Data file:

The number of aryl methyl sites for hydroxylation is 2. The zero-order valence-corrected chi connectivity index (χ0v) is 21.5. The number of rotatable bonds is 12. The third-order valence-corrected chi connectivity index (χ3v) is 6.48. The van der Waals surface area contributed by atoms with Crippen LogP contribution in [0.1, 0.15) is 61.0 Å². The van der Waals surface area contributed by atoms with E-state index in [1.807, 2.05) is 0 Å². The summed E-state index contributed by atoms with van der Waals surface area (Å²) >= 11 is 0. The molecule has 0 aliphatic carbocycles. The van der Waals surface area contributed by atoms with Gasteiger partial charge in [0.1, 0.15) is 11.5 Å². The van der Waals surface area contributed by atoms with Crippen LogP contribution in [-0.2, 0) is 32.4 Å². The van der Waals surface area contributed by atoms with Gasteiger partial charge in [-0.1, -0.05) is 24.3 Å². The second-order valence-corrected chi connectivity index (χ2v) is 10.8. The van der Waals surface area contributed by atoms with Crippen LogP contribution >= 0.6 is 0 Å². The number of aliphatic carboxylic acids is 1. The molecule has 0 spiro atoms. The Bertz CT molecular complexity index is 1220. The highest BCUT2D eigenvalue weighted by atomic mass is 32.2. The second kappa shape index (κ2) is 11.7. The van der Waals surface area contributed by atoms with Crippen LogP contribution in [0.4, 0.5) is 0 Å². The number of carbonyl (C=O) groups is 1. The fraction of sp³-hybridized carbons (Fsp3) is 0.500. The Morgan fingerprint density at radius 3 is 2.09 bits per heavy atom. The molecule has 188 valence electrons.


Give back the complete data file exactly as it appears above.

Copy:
The number of aryl methyl sites for hydroxylation is 2. The zero-order valence-corrected chi connectivity index (χ0v) is 21.5. The number of rotatable bonds is 12. The third-order valence-corrected chi connectivity index (χ3v) is 6.48. The van der Waals surface area contributed by atoms with Crippen LogP contribution in [0.1, 0.15) is 61.0 Å². The van der Waals surface area contributed by atoms with E-state index in [1.807, 2.05) is 0 Å². The summed E-state index contributed by atoms with van der Waals surface area (Å²) >= 11 is 0. The molecule has 0 aliphatic carbocycles. The van der Waals surface area contributed by atoms with Gasteiger partial charge in [0.1, 0.15) is 11.5 Å². The van der Waals surface area contributed by atoms with Crippen LogP contribution in [-0.2, 0) is 32.4 Å². The van der Waals surface area contributed by atoms with Gasteiger partial charge in [-0.1, -0.05) is 24.3 Å². The second-order valence-corrected chi connectivity index (χ2v) is 10.8. The van der Waals surface area contributed by atoms with Crippen LogP contribution >= 0.6 is 0 Å². The number of aliphatic carboxylic acids is 1. The molecule has 0 spiro atoms. The Bertz CT molecular complexity index is 1220. The highest BCUT2D eigenvalue weighted by atomic mass is 32.2. The second kappa shape index (κ2) is 11.7. The van der Waals surface area contributed by atoms with Crippen LogP contribution in [0.4, 0.5) is 0 Å². The number of carbonyl (C=O) groups is 1. The fraction of sp³-hybridized carbons (Fsp3) is 0.500. The Morgan fingerprint density at radius 3 is 2.09 bits per heavy atom. The molecule has 188 valence electrons.